Toxic strains of a common gut microbe are multiplying
Researchers find molecules that might mark elusive syndrome.
An alternative explanation for cancer's origins could lead to better therapies
Researchers untangle the genetics of how a crippling virus mutated and spread via mosquito from Africa to Asia
This year's Lindau Meeting of Nobel Laureates, which focused on physiology or medicine, brought together Nobel Prize winners and young researchers from around the world
The human population will top seven billion this year—more than double what it was just 50 years ago, experts say.
And these next 39 years are expected to bring about some big shifts among the biggest countries...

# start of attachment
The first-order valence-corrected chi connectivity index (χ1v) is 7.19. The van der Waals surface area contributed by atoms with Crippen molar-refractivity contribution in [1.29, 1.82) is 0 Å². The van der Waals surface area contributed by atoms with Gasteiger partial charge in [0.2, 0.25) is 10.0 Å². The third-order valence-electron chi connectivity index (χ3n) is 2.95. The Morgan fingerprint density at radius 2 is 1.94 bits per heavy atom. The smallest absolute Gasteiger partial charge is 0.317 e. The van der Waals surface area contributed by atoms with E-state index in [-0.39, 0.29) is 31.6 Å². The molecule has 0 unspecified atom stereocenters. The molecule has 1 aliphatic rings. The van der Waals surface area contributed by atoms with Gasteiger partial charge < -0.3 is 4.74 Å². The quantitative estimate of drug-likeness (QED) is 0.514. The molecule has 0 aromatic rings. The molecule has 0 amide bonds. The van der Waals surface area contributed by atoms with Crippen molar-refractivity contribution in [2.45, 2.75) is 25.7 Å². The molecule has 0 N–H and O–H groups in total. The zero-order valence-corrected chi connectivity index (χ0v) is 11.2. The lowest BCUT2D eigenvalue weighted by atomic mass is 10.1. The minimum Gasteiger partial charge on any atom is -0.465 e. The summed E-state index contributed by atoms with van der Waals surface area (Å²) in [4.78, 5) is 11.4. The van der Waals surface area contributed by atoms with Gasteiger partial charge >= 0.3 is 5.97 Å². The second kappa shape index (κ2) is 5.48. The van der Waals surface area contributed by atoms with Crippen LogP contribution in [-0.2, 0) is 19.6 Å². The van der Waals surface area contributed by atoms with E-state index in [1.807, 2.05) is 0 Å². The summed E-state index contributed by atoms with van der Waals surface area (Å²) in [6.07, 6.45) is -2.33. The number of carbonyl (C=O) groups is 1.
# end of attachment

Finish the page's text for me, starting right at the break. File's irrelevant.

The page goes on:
An antibody that recognizes all strains of influenza A could be a universal vaccine blueprint.
A quick test using Luminol, famous for identifying blood traces on CSI, identifies a bacterial infection from a viral one, which won't respond to antibiotics. Cynthia Graber reports...
Learn about the wetlands in your community and help conserve amphibians by reporting the calls of local frogs and toads
Fundamental understanding of basic biology has set the stage for new treatments for cystic fibrosis
Peter Agre, 2003 Chemistry Nobel laureate for his work on aquaporins, the proteins that allow water into and out of cells, talks about his research, his upbringing and why he almost ran for the Senate, in a conversation recorded at the Lindau Nobel Laureate Meeting in Lindau, Germany...
Adenovirus remained infectious after crossing species barrier.
Alleged CIA ruse riles Pakistani researchers.
A stressful life may fuel Alzheimer's and Parkinson's disease
Innovation and discovery as chronicled in past issues of Scientific American